|Scientific Name:||Mico intermedius|
|Species Authority:||(Hershkovitz, 1977)|
Callithrix intermedia (Hershkovitz, 1977)
|Taxonomic Notes:||Formerly in the genus Callithrix (see Rylands et al. 1993, 2000, 2008). Groves (2001, 2005) lists this species as Callithrix (Mico) intermedius.
Mico intermedius is similar to M. melanurus in such aspects as the distinct pale thigh stripe, similarly coloured hindquarters, dark crown (just a little paler than melanurus), and the lack of an ear-tuft (it has a rudimentary tuft from only behind the pinna and not the well-developed tuft from within and around the pinna as in humeralifer). The face is variably depigmented (some individuals have quite dark-greyish faces), the forequarters are paler, and varying parts of the tail are pale off-white rather than black (Hershkovitz 1977).
|Red List Category & Criteria:||Least Concern ver 3.1|
|Assessor(s):||Rylands, A.B. & Silva Jr., J.S.|
|Reviewer(s):||Mittermeier, R.A. & Rylands, A.B. (Primate Red List Authority)|
Listed as Least Concern as this species has a relatively wide range, is adaptable in the face of anthropogenic disturbance, and is currently not believed to be declining at a rate that would warrant listing in a threatened category.
|Range Description:||Mico intermedius occurs between the Rios Roosevelt and Aripuanã including the entire basin of the Rio Guariba. Mico intermedius and M. melanurus are not sympatric between the Rios Aripuanã and Roosevelt (as had been suggested by Hershkovitz 1977). The exact southern limits are not known, but probably around the headwaters of these two rivers.|
Native:Brazil (Amazonas, Mato Grosso)
|Range Map:||Click here to open the map viewer and explore range.|
|Population:||Population censuses carried out by Rylands (1982) indicated densities that ranged from 0.44-4.69 groups/km² or 7.53-54.37 individuals/km². The lowest densities were found in areas of tall old growth forest with a sparse understorey. The highest densities were in areas with abundant secondary growth patches and denses understoreys, arisiing either from tree falls or human activities.|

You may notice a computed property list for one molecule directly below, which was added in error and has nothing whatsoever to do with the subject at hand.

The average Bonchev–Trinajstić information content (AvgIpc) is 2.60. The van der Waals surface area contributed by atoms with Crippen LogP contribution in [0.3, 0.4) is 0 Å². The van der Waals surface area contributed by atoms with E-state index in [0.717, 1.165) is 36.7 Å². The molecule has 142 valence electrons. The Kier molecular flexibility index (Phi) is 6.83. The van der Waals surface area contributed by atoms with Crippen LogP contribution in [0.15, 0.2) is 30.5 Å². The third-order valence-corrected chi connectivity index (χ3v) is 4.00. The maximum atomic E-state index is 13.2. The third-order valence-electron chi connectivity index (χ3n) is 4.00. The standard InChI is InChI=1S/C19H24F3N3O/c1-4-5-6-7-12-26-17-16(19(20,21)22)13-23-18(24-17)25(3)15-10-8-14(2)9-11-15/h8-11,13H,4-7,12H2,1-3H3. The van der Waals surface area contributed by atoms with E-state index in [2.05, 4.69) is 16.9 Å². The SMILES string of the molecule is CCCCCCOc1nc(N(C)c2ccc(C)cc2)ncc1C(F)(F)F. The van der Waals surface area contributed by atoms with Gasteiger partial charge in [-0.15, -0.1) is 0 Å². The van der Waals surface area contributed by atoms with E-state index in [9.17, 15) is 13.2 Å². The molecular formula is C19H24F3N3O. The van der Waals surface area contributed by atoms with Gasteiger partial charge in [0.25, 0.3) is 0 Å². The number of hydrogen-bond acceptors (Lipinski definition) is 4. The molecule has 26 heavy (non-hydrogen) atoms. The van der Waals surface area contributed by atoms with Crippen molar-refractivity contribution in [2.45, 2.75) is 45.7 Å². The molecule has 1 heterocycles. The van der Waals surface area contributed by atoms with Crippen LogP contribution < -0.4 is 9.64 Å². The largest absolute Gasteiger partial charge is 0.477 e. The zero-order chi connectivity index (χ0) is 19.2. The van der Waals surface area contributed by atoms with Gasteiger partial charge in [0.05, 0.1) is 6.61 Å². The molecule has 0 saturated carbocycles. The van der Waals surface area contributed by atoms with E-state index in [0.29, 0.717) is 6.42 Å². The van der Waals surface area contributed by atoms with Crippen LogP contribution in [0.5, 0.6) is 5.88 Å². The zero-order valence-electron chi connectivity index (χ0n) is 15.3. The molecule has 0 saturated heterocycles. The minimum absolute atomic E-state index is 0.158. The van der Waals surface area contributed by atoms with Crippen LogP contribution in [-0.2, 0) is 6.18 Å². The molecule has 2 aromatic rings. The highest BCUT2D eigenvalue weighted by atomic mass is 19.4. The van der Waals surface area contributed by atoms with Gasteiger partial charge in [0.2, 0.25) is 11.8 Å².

|Habitat and Ecology:||
Inhabits humid tropical rain forest, with a preference for secondary growth and edge habitat. The lowest densities were found in areas of tall old growth forest with a sparse understorey. The highest densities were in areas with abundant secondary growth patches and denses understoreys, arising either from tree falls or human activities (Rylands 1982, 1986a, 1996).
Marmosets and tamarins are distinguished from the other monkeys of the New World by their small size, modified claws rather than nails on all digits except the big toe, the presence of two as opposed to three molar teeth in either side of each jaw, and by the occurrence of twin births. They eat fruits, flowers, nectar, plant exudates (gums, saps, latex) and animal prey (including frogs, snails, lizards, spiders and insects). Marmosets have morphological and behavioural adaptations for gouging trees trunks, branches and vines of certain species to stimulate the flow of gum, which they eat, and in some species form a notable component of the diet (Coimbra-Filho and Mittermeier 1976; Rylands 1984). They live in extended family groups of between four and 15 individuals. Rylands (1982) found a mean group size of 11.5 ±2.78 (range 8-15, n=8 groups) at the village of Aripuanã, left bank of the Rio Aripuanã, Mato Grosso. Generally, only one female per group breeds during a particular breeding season. The groups defend home ranges 10-40 ha, the size depending on availability and distribution of foods and second-growth patches. A single Mico intermedius group studied by Rylands (1982, 1986a) used a home range of 28.25 ha.
The ecology and behaviour of Mico intermedius were studied by Rylands (1979, 1981, 1982, 1984, 1986a,b).
Adult males and females 400-450 g (Rylands 1982).
|Major Threat(s):||The range of this species is in the arc of deforestation resulting from the northerly progressing agricultural frontier in northern Mato Grosso. Much of its range is being logged and clear-cut for cattle ranching and agro-industry. The northern part of its range is bisected by the Cuiabá-Porto Velho highway resulting in intensive and widespread logging with accompanying settlement and forest destruction and degradation. In spite of this, as noted under habitat, the species apparently is adapted to some anthropogenic disturbance. Generally not hunted, but some use as pets.|
|Conservation Actions:||Not recorded from any protected areas. It is listed on Appendix II of CITES (as Callithrix intermedia).|
|Citation:||Rylands, A.B. & Silva Jr., J.S. 2008. Mico intermedius. The IUCN Red List of Threatened Species. Version 2014.3. <www.iucnredlist.org>. Downloaded on 28 May 2015.|
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